Full name Norman Stewart Mitchell-Innes
Born September 7, 1914, Calcutta (now Kolkata), Bengal, India
Died December 28, 2006 (aged 92 years 112 days)
Major teams England, Scotland, Oxford University, Somerset
Batting style Right-hand bat
Education Sedbergh; Oxford University
|Only Test||England v South Africa at Nottingham, Jun 15-18, 1935 scorecard|
|First-class span||1931 - 1949|
'Mandy' Mitchell-Innes was a stylish batsman and useful medium-pacer who was a precocious schoolboy at Sedburgh, making his debut for Somerset while still at school. He then spent for years in the XI at Oxford, captaining them in 1937, and in 1935 he was called up by England for the first Test against South Africa. He made 5 and then had to drop out of the next Test, at Lord's, after a severe bout of hay fever (an affliction which dogged him throughout his career). He never played for England again. After leaving Oxford his appearances for Somerset were limited by his work overseas in the Sudan Civil Service, but he played when on leave before and after the war. In 1948 he captained Somerset in a somewhat unusual joint arrangement, but his work commitments meant he played only five times. Mitchell-Innes also played for Scotland (scoring 87 against the 1937 New Zealanders) and won a Blue at golf. On the death of the former Surrey and England bowler Alf Gover in October 2001, Mitchell-Innes became England's oldest living Test cricketer. He died on December 28, 2006.
Martin Williamson, December 2006
Was Test selection once such an autocratic, uncomplicated business as this? In 1935 Norman 'Mandy' Mitchell-Innes, a name barely heard of, was chosen to play for his country against South Africa on the authoritative word of Plum Warner, who had just seen him make a hundred for Oxford University off the tourists' attack.
Mandy was clearly a prospect. He had captained and excelled for Sedbergh. He had made an unlikely debut for Somerset at the age of 16. There were to be four blues and a record-breaking aggregate of runs (3,319) for the university. The batting style was brisk, orthodox and good to the eye.
After the Oxford innings of 168, full of precocious fours and a complete lack of inhibition against South Africa, Warner went to see him at the close of play. "I think you'd better come and play for us in the first Test at Trent Bridge" - as perfunctory as that. If it was an intuitive hunch, it came from a respected figure who apparently favoured the concept of one-man committees.
Mitchell-Innes was in his second year at Oxford, reading law. His family may have wondered whether he was spending a slightly disproportionate amount of time at sport; his golf (another blue and already a 295-yard hole-in-one at Minehead) was as promising as his cricket. The invitation from Plum took him completely by surprise. "We'd keep you in for the second Test at Lord's, you know."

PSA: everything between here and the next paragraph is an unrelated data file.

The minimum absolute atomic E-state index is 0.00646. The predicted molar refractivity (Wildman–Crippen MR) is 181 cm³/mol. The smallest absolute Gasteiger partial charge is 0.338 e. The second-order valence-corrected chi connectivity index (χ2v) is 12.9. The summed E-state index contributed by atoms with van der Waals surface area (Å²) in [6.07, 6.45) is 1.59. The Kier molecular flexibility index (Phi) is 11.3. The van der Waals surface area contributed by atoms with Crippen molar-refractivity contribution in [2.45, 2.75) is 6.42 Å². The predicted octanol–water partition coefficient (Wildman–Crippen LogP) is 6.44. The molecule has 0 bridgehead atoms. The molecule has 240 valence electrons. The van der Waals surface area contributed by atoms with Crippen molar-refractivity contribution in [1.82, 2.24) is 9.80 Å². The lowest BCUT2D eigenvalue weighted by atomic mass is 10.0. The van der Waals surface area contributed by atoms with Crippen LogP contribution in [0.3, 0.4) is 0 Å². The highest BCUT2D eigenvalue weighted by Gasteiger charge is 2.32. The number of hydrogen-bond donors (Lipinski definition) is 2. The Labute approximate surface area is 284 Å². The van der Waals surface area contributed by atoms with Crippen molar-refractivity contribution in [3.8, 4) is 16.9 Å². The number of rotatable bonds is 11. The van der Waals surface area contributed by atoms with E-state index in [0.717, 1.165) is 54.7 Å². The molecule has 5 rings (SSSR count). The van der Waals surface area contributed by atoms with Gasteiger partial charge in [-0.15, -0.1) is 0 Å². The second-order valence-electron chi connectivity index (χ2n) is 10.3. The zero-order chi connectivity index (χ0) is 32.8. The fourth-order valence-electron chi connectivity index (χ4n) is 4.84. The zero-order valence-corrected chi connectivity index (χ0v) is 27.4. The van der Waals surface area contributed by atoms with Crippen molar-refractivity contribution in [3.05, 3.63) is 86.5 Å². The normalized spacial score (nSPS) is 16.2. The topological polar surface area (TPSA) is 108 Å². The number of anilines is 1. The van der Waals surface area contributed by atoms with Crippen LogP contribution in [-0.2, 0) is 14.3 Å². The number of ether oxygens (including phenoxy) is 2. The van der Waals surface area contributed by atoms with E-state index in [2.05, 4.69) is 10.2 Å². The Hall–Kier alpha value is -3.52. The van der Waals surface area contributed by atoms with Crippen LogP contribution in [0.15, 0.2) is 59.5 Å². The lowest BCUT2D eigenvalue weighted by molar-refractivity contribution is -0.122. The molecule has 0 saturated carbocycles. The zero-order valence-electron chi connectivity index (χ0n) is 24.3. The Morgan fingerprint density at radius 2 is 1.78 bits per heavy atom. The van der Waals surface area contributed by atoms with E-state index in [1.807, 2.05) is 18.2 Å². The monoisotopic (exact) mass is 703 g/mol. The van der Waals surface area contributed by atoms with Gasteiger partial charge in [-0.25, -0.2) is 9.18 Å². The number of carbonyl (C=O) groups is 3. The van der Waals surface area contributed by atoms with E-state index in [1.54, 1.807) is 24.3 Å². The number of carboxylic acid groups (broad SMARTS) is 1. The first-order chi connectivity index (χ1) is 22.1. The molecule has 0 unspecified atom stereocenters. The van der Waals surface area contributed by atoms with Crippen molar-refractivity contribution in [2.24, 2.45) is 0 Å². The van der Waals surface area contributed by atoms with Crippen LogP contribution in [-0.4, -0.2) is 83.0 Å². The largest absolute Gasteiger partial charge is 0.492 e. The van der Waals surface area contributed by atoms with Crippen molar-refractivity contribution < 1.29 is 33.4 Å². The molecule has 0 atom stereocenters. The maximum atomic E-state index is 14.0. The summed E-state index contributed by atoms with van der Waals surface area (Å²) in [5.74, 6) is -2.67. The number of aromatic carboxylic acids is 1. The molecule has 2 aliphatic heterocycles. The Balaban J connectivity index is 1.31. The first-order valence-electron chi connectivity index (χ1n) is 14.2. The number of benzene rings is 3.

The young batsman stammered his thanks. It rained at Nottingham and he made only 5 in his one innings. But he found himself standing alongside Wally Hammond in the slips and then moved forward to short leg for Hedley Verity. The captain, Bob Wyatt, discreetly whispered that he might be standing a little too close to the bat for comfort.
When it came to the next Test, Mandy was suffering from one of his chronic attacks of hay fever. He contacted Warner and said he felt he should stand down, lest he started sneezing and dropped a catch. There was much deliberation before it was agreed. Errol Holmes took his place. Now comes the irony: Mandy was staying with Holmes for the weekend of the match and, having decided he was fit enough to play for Oxford University against Surrey, was dropped off on the way to The Oval. Amid the sneezes he hit a perky, unbeaten 132. It was a statistic seized on mischievously by one or two of the newspapers.
The Test invitation did not come again. There was one tour for him in 1935-36 to Australia and New Zealand. But his unselfish gesture, in that perhaps naïve plea to Warner, may have determined the course of his cricket career. When he died on December 28, he was England's oldest surviving Test player at the age of 92. He remained a good- natured and unassuming man, refreshingly free from cynicism or regrets. He remembered instead the joy of playing at The Parks, ever windy, "with Hammond taking the new ball against us and Phil Mead stuffing newspapers inside his flannels to keep warm".
His father had retired to Minehead, so Mandy was qualified to play for Somerset. This he did for the first time when summoned by a telegram from the former Somerset captain and then secretary John Daniell to take the night train from Scotland - where he had just been knocked out of a golf tournament - and play for the county next day. He had only 69 matches for Somerset because of a career in the Sudan Political Service but was always a popular inclusion when on leave, even though he walked to the crease usually without a net.
The pros did not resent a place being found for him. In 1948, as Somerset searched for an amateur captain, he was one of several who did the job in quaint rotation. He took over for April and May, though in truth points were minimal. When he returned permanently from the Sudan, he was asked if he would consider becoming secretary and captain but the terms must have been too modest. For 25 years he was company secretary to a Sunderlandbased brewery.
Mandy, a widower, leaves a
son and daughter. He lived latterly
alongside his daughter and son-inlaw
David Foot, The Wisden Cricketer
He understands the Indian mentality better and doesn't have to deal with star players on the wane